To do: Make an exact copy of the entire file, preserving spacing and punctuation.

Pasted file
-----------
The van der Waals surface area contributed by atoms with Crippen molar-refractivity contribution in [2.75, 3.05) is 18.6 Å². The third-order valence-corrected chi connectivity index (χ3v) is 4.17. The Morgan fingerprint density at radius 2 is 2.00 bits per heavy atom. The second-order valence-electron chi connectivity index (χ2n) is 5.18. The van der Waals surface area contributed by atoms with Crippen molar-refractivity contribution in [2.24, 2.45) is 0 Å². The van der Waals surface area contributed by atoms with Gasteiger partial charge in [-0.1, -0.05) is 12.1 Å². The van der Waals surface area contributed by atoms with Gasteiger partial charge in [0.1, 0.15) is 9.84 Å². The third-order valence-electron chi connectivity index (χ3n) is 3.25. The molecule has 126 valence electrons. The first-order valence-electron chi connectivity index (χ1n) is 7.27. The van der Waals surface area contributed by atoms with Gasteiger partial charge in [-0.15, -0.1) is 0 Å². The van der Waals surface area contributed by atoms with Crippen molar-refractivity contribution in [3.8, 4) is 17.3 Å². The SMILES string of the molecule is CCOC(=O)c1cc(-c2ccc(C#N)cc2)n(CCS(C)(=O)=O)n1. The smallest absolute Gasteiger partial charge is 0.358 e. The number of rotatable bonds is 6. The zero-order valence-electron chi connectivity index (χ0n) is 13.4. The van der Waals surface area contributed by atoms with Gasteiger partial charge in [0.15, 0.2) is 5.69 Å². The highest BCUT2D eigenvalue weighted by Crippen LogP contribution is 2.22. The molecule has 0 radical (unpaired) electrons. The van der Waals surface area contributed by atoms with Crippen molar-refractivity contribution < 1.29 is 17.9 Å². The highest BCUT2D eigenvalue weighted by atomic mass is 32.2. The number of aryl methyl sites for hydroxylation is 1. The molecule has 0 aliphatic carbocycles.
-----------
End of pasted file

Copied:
The van der Waals surface area contributed by atoms with Crippen molar-refractivity contribution in [2.75, 3.05) is 18.6 Å². The third-order valence-corrected chi connectivity index (χ3v) is 4.17. The Morgan fingerprint density at radius 2 is 2.00 bits per heavy atom. The second-order valence-electron chi connectivity index (χ2n) is 5.18. The van der Waals surface area contributed by atoms with Crippen molar-refractivity contribution in [2.24, 2.45) is 0 Å². The van der Waals surface area contributed by atoms with Gasteiger partial charge in [-0.1, -0.05) is 12.1 Å². The van der Waals surface area contributed by atoms with Gasteiger partial charge in [0.1, 0.15) is 9.84 Å². The third-order valence-electron chi connectivity index (χ3n) is 3.25. The molecule has 126 valence electrons. The first-order valence-electron chi connectivity index (χ1n) is 7.27. The van der Waals surface area contributed by atoms with Gasteiger partial charge in [-0.15, -0.1) is 0 Å². The van der Waals surface area contributed by atoms with Crippen molar-refractivity contribution in [3.8, 4) is 17.3 Å². The SMILES string of the molecule is CCOC(=O)c1cc(-c2ccc(C#N)cc2)n(CCS(C)(=O)=O)n1. The smallest absolute Gasteiger partial charge is 0.358 e. The number of rotatable bonds is 6. The zero-order valence-electron chi connectivity index (χ0n) is 13.4. The van der Waals surface area contributed by atoms with Gasteiger partial charge in [0.15, 0.2) is 5.69 Å². The highest BCUT2D eigenvalue weighted by Crippen LogP contribution is 2.22. The molecule has 0 radical (unpaired) electrons. The van der Waals surface area contributed by atoms with Crippen molar-refractivity contribution < 1.29 is 17.9 Å². The highest BCUT2D eigenvalue weighted by atomic mass is 32.2. The number of aryl methyl sites for hydroxylation is 1. The molecule has 0 aliphatic carbocycles.